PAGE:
These are strange times for families, whose existence and convenience, whose nature or forgetfulness, seem to return to public debate. Extended families, of course, are no longer as popular as the nuclear family, but the Morentes family is something more than that. It is a clan. “For me, family is everything”, explains Estrella Morente (Granada, 1980), “we like to be united, I do not conceive of any important date, no celebration, without the family: each time we occupy larger tables”. In fact, the whole family has been involved in some artistic and performance activities, strictly black, at the Spanish Theater in Madrid or at the Picasso Museum in Barcelona.
For Morente, when he speaks, when he writes, the family comes out of his mouth or through the verse. The almighty figure of his father, the singer Enrique Morente, who for a decade has been protecting from heaven; his mother, bailaora Aurora Carbonell (who illustrates the book); his sister, the singer Soleá, etc … Above all, his grandmother Rosario Muñoz, “which for me is the most beautiful poetry in the world,” he says. Your grandmother is your guide, and one glance at her facial expression is enough to let you know whether or not Grandma approves of what is presented to her, like an oracle.
When Estrella Morente speaks of her poetry, she does so with passion, with roots, but, above all, with humility. “These verses are just a tadpole, a beginning: I want to learn to write,” he says. It refers to the collection of poems My poems and a cante (Beatus Ille & Cía) that is now published and that, like so many cultural products, came out of the fertile breeding ground of confinement (although not alone). “You do not have to apologize for writing, just for hurting others,” he adds. The poems are in a book and the cante in a CD, unlike in his first work, from 2001, entitled just the other way around: My song and a poem. The circle is closed.
“I come from a house where poetry was everywhere,” says Morente, “and not only in poems.” In his work there are confessed influences: San Juan de la Cruz, Teresa de Jesús, the rhymes of the fandangos, María Zambrano or Lorca. “In Granada we call him Federico and so much of the family it seemed that as a child I thought he was a great-uncle who was going to perform at home any day,” recalls the artist. The poet’s places, such as the Huerta de San Vicente, in Granada, or Fuente Vaqueros were like second homes during his childhood. Short and “flamenco” texts where contemporary breaks are sometimes found. Her sister Soleá says, “what is indie and philologist ”, that what Estrella writes are“ micropoems ”. In some it puts its name in this guise:.
He looks like this at the new generations, who in his house are Currito, 20 years old, who is not bad at rapping, and Estrella, 16; both the result of the singer’s long-standing relationship with the bullfighter Javier Conde, whom she married in 2001. “I would break a spear in favor of young people, who have been blamed so much during the pandemic,” says Morente, ” You have to be patient, not only to scold them, but to teach them well. We do not want a future of people angry with previous generations ”. His people “fly with technology”, but since childhood they have been in strong contact with culture, meeting figures such as Leonard Cohen, Pat Metheny, Michael Nyman or Luis Miguel, something of which the mother is proud.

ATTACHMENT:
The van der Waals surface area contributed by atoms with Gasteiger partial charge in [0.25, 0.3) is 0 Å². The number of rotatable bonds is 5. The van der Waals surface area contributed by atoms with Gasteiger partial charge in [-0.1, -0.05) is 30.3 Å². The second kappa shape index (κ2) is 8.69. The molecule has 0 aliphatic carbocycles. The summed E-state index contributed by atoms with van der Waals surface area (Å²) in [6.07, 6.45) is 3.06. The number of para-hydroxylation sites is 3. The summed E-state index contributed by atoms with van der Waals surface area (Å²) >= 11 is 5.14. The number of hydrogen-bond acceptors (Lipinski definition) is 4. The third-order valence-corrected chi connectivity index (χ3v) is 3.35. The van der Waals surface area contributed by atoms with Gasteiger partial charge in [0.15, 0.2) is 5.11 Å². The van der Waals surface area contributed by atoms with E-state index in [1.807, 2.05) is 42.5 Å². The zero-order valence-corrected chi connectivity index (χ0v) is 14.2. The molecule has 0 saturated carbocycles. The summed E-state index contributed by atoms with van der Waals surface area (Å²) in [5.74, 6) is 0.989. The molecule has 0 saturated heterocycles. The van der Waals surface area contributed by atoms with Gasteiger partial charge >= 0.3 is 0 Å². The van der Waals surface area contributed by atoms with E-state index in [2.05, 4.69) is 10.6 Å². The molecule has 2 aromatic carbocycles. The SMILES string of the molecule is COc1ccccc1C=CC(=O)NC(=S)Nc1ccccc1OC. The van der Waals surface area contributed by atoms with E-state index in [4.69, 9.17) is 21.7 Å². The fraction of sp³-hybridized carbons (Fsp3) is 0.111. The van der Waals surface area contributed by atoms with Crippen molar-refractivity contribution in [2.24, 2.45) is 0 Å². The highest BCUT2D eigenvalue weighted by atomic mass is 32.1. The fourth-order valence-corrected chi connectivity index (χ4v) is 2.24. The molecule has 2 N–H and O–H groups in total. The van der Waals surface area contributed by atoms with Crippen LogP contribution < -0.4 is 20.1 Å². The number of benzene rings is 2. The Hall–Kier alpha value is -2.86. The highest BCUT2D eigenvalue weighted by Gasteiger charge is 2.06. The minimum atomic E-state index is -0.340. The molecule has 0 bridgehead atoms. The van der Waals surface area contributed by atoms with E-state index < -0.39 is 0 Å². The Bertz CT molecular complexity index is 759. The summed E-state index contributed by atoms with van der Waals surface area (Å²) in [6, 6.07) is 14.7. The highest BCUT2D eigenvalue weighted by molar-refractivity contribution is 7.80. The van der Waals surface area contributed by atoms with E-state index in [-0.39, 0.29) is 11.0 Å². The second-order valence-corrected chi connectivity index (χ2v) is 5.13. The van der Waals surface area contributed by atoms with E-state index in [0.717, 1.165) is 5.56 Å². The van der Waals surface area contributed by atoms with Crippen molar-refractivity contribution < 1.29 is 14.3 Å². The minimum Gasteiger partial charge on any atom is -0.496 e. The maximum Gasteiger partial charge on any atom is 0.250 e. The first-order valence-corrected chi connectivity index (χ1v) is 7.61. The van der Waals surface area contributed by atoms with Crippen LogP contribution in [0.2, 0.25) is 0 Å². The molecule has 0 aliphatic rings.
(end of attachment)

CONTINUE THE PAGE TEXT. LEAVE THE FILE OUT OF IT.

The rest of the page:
A few days before the coronavirus landed in Spain, Morente was at the center of a controversy for defending bullfighting, which her husband practices, in the program Triumph operation, changing the lyrics of the song Return with some verses by José Bergamín. The virus has made that seem a long way off. “During confinement I took the opportunity to grow up, for example, writing poems, but also practicing other arts that I like, such as ceramics or painting, listening to cante”, recalls Morente, “at least in the moments when we were not dying of fear and insecurity and panic seized us ”. He believes that the pandemic may have served to strengthen family ties in some homes. The opposite has probably happened in others.
His work is not alien to contemporary debates. In one of his poems “transversal” machismo is mentioned: “The world of flamenco has been and is very machista”, says Morente, “but I have not experienced that at home, because my father never allowed it”. She flees from extremism, but believes that the vindication of women’s rights is very necessary. The father, while alive, sang to the Saharawi women; that’s where the commitment also comes from. In another text, reference is made to migrants, to refugees. “I am very sensitive to those seas of aimless people fleeing with the mat on their shoulders,” says the artist, “to those children clinging to bars trying to go from one place to another.”
Eddie is an Australian news reporter with over 9 years in the industry and has published on Forbes and tech crunch.